The Pallbearers Club: A Novel
“Paul Tremblay delivers another mind-bending horror novel . . . The Pallbearers Club is a welcome casket of chills to shoulder.” – Washington Post
A cleverly voiced psychological thriller from the nationally bestselling author of The Cabin at the End of the World and Survivor Song.
What if the coolest girl you’ve ever met decided to be your friend?
Art Barbara was so not cool. He was a seventeen-year-old high school loner in the late 1980s who listened to hair metal, had to wear a monstrous back-brace at night for his scoliosis, and started an extracurricular club for volunteer pallbearers at poorly attended funerals. But his new friend thought the Pallbearers Club was cool. And she brought along her Polaroid camera to take pictures of the corpses.
Okay, that part was a little weird.
So was her obsessive knowledge of a notorious bit of New England folklore that involved digging up the dead. And there were other strange things – terrifying things – that happened when she was around, usually at night. But she was his friend, so it was okay, right?
Decades later, Art tries to make sense of it all by writing The Pallbearers Club: A Memoir. But somehow this friend got her hands on the manuscript and, well, she has some issues with it. And now she’s making cuts.
Seamlessly blurring the lines between fiction and memory, the supernatural and the mundane, The Pallbearers Club is an immersive, suspenseful portrait of an unusual and disconcerting relationship.
Praise for The Pallbearers Club: A Novel
“Paul Tremblay delivers another mind-bending horror novel. . . . The Pallbearers Club is a welcome casket of chills to shoulder.” — Washington Post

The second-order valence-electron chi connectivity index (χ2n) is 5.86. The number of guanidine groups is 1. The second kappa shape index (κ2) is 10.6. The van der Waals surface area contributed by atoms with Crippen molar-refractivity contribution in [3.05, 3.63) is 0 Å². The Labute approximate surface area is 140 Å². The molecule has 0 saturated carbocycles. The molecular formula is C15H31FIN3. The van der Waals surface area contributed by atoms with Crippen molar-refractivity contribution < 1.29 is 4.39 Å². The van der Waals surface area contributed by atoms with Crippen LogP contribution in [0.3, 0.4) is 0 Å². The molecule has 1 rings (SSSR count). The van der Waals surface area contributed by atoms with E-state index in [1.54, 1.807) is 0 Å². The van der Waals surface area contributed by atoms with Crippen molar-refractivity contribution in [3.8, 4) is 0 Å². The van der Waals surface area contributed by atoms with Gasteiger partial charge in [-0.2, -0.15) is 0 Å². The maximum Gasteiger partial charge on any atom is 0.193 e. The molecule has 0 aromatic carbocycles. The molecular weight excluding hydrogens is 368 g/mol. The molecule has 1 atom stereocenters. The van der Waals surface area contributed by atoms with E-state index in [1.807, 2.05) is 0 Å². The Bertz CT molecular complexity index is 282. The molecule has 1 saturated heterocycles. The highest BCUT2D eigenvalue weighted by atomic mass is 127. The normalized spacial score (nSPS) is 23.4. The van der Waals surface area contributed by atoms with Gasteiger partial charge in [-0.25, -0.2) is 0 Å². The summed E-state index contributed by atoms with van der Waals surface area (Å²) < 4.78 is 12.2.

“A jaunty, character-driven exploration of a complicated friendship, [The Pallbearers Club] is more emotional than [Tremblay’s] previous novels, and more innovative. . .[T]his delightfully morbid and surprisingly emotional horror novel demonstrates Tremblay’s literary range.” — New York Times
"Melancholy and funny as well as dark and complex, this novel will be the dark hit of the summer. Unique in terms of style and format, The Pallbearers Club occupies a peculiar place between a thriller, a horror novel, and a narrative that will make you question everything." — Boston Globe
“One of the best, most intriguing horror novels I’ve read in many years, The Pallbearers Club is also Paul Tremblay’s crowning achievement, sure to be embraced by literary fiction devotees and horror lovers with equal fervor. It’s a high-wire act most writers would never attempt.”
— Christopher Golden, New York Times bestselling author of Road of Bones and Ararat
"The Pallbearers Club is a sinuous, mercurial novel that shifts under your very eyes like a trick of the light. This is Paul Tremblay's most dazzling book yet, and that's saying something. I was left breathless." — Catriona Ward, author of Last House on Needless Street and Sundial